11
$\begingroup$

Natural transformation AKA natural competence involves the uptake of DNA into a competent bacterium (for horizontal gene transfer or as a food source). My question is about where this extracellular DNA can come from. Typically this "free" DNA originates from lysed bacterial cells. Are there instances where DNA is released without lysis that other bacteria can uptake via natural transformation?

Note: I am not interested in bacterial conjugation because I'm specifically interested in extracellular DNA that can be internalised by competent bacteria.

$\endgroup$
5
+50
$\begingroup$

Natural Transformation

The process of Natural Transformation (Lorenz and Wackernagel 1994) has a very huge importance in evolution of prokaryotes. Definition quoting from (Stewart and Carlson 1986)

Natural transformation is part of the normal physiology of the cell. It is the only form of bacterial genetic exchange whose functions are encoded on the chromosome, and competence is a heritable trait, subject to selective pressure.

This is almost similar to our daily use artificial transformation. You need some chemical like $CaCl_2$ to cell permiabalized, some chelating agents like EDTA and DNA material. You can imagine naturally occurring cell encountering such conditions, like decrease in temperature in presence of certain chemicals and proteins.

This concept of one cell externalising, and another internalising DNA got stronger when researchers observed free DNA in culture media (Catlin 1959, Sinha and Iyer 1971).

The Creation of eDNA

The release of eDNA (extracellular DNA) can occur via spontaneous excretion or autolytic action.

There are known mechanisms for the release eDNA like formation of blebs (Dorward and Garon 1990). This extracellular DNA production is affected by many physiochemical factors than biotic (Paul and David 1989). There are many in detailed reports which shows such DNA can be passed through cell wall without any cell damage (Hara and Ueda 1981). Half life of such eDNA in various environment is reported in following table from (Lorenz and Wackernagel 1994)

enter image description here

Now there are even more novel ways of production of extracellular DNA like in Neisseria gonorrhoeae secretion of chromosomal DNA occure via new type IV secretion system (Hamilton et al 2005). Not just experiments, mathematical models also shows novel role of such process in gene-level selection (Draghi and Turner 2006). I haven't touched upon uptake of these DNA, which itself has lot of literature and unique mechanisms like this.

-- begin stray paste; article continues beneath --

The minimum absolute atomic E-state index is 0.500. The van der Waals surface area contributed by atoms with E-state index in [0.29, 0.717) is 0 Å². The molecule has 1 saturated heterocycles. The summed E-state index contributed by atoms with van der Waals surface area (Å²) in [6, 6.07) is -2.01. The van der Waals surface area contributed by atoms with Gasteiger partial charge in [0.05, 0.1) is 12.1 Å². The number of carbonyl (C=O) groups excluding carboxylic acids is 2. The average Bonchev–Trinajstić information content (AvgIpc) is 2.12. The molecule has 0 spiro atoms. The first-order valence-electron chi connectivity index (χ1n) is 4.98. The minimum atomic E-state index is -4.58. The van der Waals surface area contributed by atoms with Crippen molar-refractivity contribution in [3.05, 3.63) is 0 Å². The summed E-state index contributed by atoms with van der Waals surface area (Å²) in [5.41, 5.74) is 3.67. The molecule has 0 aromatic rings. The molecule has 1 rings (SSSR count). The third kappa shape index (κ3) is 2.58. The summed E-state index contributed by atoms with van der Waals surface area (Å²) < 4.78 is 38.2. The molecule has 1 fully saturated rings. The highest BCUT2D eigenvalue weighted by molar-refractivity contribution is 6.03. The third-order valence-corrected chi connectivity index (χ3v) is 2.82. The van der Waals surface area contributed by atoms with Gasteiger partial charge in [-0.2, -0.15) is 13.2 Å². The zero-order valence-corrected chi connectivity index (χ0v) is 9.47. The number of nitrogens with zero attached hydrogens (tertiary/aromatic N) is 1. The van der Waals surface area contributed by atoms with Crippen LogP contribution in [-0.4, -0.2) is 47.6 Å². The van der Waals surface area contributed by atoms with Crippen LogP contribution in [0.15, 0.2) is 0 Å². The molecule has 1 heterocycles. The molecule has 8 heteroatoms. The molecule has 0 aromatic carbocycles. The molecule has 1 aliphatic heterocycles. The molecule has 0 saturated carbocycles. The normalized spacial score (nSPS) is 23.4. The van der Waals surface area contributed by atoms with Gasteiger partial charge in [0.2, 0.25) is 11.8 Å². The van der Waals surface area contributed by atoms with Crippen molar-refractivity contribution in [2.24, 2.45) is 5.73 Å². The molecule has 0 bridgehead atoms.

$\endgroup$
  • $\begingroup$ This is exactly what I was looking for. Could I also add that in the 2004 Chen & Dubnau review, they discuss H.pylori having a mechanism related to the type IV secretion system for exporting macromolecules such as DNA. $\endgroup$ – James Nov 16 '15 at 3:58
  • $\begingroup$ Indeed. That (Lorenz and Wackernagel 1994) paper is very nice. You will get all sorts of references from that. Surprisingly, I hardly found any recent papers on this (after 2000). Is terminology changed or something ? $\endgroup$ – Dexter Nov 16 '15 at 4:41
  • $\begingroup$ When I first "read" the Lorenz & Wackernagel paper (it's a chunky paper!) I thought it was mostly discussing the uptake machinery which is what I was interested in at the time. On a re-read it has an entire section on excretion! As for recent papers, there is the 2010 Burton & Dubnau review that rounds up a lot of the more recent studies. Particularly I noticed the FtsK/SpoIIIE proteins. These are pretty different systems to anything I'm studying though. $\endgroup$ – James Nov 16 '15 at 5:01
3
$\begingroup$

Good question, the only thing I can add is that in biofilms, although the DNA is released via lysis, the lysis is controlled using quorum sensing and effects specific subpopulations (Okshevsky & Meyer, 2013).

$\endgroup$
  • $\begingroup$ That is bizarre! Very interesting, but unfortunately doesn't help answer my question. There may be some information in the paper but unfortunately it's behind a paywall! $\endgroup$ – James Nov 12 '15 at 4:44
  • 1
    $\begingroup$ @GoodGravy You can find a copy of the paper here. $\endgroup$ – Chris Nov 12 '15 at 11:25

protected by Chris Mar 24 '16 at 6:03

Thank you for your interest in this question. Because it has attracted low-quality or spam answers that had to be removed, posting an answer now requires 10 reputation on this site (the association bonus does not count).

Would you like to answer one of these unanswered questions instead?

Not the answer you're looking for? Browse other questions tagged or ask your own question.